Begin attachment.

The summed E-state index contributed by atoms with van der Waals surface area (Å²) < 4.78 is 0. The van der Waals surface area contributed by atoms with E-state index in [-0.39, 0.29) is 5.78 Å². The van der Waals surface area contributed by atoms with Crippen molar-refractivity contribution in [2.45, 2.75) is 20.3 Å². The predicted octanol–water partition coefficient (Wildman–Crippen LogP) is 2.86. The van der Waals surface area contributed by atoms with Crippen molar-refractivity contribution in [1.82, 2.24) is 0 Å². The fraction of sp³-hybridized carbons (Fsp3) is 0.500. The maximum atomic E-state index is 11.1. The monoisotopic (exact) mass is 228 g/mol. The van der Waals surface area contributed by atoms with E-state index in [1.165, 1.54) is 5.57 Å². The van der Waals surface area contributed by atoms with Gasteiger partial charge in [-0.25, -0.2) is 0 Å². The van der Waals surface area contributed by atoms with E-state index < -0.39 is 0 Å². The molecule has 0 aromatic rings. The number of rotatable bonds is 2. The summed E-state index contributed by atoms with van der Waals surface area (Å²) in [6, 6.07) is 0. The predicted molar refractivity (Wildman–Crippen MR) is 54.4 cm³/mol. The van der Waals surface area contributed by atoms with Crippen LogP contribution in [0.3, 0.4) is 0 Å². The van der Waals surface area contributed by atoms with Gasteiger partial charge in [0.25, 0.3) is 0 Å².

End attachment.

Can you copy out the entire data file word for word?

The summed E-state index contributed by atoms with van der Waals surface area (Å²) < 4.78 is 0. The van der Waals surface area contributed by atoms with E-state index in [-0.39, 0.29) is 5.78 Å². The van der Waals surface area contributed by atoms with Crippen molar-refractivity contribution in [2.45, 2.75) is 20.3 Å². The predicted octanol–water partition coefficient (Wildman–Crippen LogP) is 2.86. The van der Waals surface area contributed by atoms with Crippen molar-refractivity contribution in [1.82, 2.24) is 0 Å². The fraction of sp³-hybridized carbons (Fsp3) is 0.500. The maximum atomic E-state index is 11.1. The monoisotopic (exact) mass is 228 g/mol. The van der Waals surface area contributed by atoms with E-state index in [1.165, 1.54) is 5.57 Å². The van der Waals surface area contributed by atoms with Gasteiger partial charge in [-0.25, -0.2) is 0 Å². The van der Waals surface area contributed by atoms with E-state index < -0.39 is 0 Å². The molecule has 0 aromatic rings. The number of rotatable bonds is 2. The summed E-state index contributed by atoms with van der Waals surface area (Å²) in [6, 6.07) is 0. The predicted molar refractivity (Wildman–Crippen MR) is 54.4 cm³/mol. The van der Waals surface area contributed by atoms with Crippen LogP contribution in [0.3, 0.4) is 0 Å². The van der Waals surface area contributed by atoms with Gasteiger partial charge in [0.25, 0.3) is 0 Å².